CPEC Turns Ten
On 21st April, 2015, in the inaugural ceremony of the China-Pakistan Economic Corridor (CPEC), President Xi Jinping addressed the parliament of Pakistan. During his address, he signified the nature of the relationship between China and Pakistan with a Chinese saying: “Strong wind reveals the strength of grass, and genuine gold stands the test of fire.”
CPEC has been in place for a decade now, and it has made significant advances in the promised sectors; however, it has also posed certain internal and external challenges. On 1st August 2023, China and Pakistan celebrated the completion of a decade of CPEC. Chinese Vice Premier, He Lifeng, paid a three-day visit to Pakistan. He narrated an official letter from President Xi Jinping, congratulating Pakistan on the achievement of this milestone, and encouraging it to enhance cooperation with China across multiple fronts.
Both sides concluded a series of six new documents, including the document on the formulation of joint cooperation committee on CPEC, the document on the export of dry chilies from Pakistan to China, the document on the final report on the feasibility study of KKH-II (Thakot-Raikot), as well as MOUs on industrial workers’ exchange program, export exchange mechanism under CPEC, and findings of the 21st conference of ML-1 commission were also acknowledged.
The development has been significant not only because it determined the official launch of the second phase of CPEC, but also because it debunked the myths surrounding the feasibility and success of CPEC. The success of CPEC can only be determined against the set standards (initial blueprints) as well as the broader implications of the accomplished projects. After the decade-long development, it is safe to say that CPEC has withstood strong winds of criticism and false propaganda. Future prospects, nevertheless, depend upon its progress through the existing challenges.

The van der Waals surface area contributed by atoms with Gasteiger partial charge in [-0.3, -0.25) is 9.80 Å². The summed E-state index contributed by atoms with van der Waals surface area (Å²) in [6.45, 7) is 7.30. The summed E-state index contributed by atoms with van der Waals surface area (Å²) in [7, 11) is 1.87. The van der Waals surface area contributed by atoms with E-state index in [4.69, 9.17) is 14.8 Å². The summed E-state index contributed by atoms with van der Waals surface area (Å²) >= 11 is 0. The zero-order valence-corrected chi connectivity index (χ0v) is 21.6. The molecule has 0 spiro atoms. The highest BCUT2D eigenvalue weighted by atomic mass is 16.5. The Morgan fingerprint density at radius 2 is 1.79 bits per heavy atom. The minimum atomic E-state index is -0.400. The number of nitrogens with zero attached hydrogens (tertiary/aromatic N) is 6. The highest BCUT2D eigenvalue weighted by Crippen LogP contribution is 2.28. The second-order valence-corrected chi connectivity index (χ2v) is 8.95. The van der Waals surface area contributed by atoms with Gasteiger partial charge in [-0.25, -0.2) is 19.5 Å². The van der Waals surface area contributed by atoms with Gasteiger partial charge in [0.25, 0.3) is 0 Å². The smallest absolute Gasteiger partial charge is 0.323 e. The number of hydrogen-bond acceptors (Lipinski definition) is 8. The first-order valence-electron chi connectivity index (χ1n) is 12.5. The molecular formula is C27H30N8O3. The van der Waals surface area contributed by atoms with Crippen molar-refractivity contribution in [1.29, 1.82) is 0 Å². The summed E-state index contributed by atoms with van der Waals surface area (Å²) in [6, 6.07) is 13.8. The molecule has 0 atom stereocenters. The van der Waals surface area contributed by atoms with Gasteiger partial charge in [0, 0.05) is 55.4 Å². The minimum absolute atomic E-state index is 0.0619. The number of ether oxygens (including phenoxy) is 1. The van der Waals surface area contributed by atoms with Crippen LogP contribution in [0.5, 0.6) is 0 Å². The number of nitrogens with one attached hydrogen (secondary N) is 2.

What CPEC Is and What It Is Not
The evaluation of the success of CPEC first requires the facts to be uncoiled to determine what CPEC is and what it is not. CPEC is the pioneer project of China’s grand project, the Belt and Road Initiative (BRI). BRI aims at paving the way for economic cooperation and inter-regional connectivity that will lead towards collective prosperity. CPEC, thus, focuses on developing a trade corridor from Kashgar to Gwadar.
Blueprints for the initial plan of CPEC constituted three important phases; the short-term phase, the medium-term phase, and the long-term phase. The first phase of CPEC was supposed to focus on energy and infrastructural projects to nurture the ground for the development of Special Economic Zones (SEZs) and industrial build-up in the second and third phases.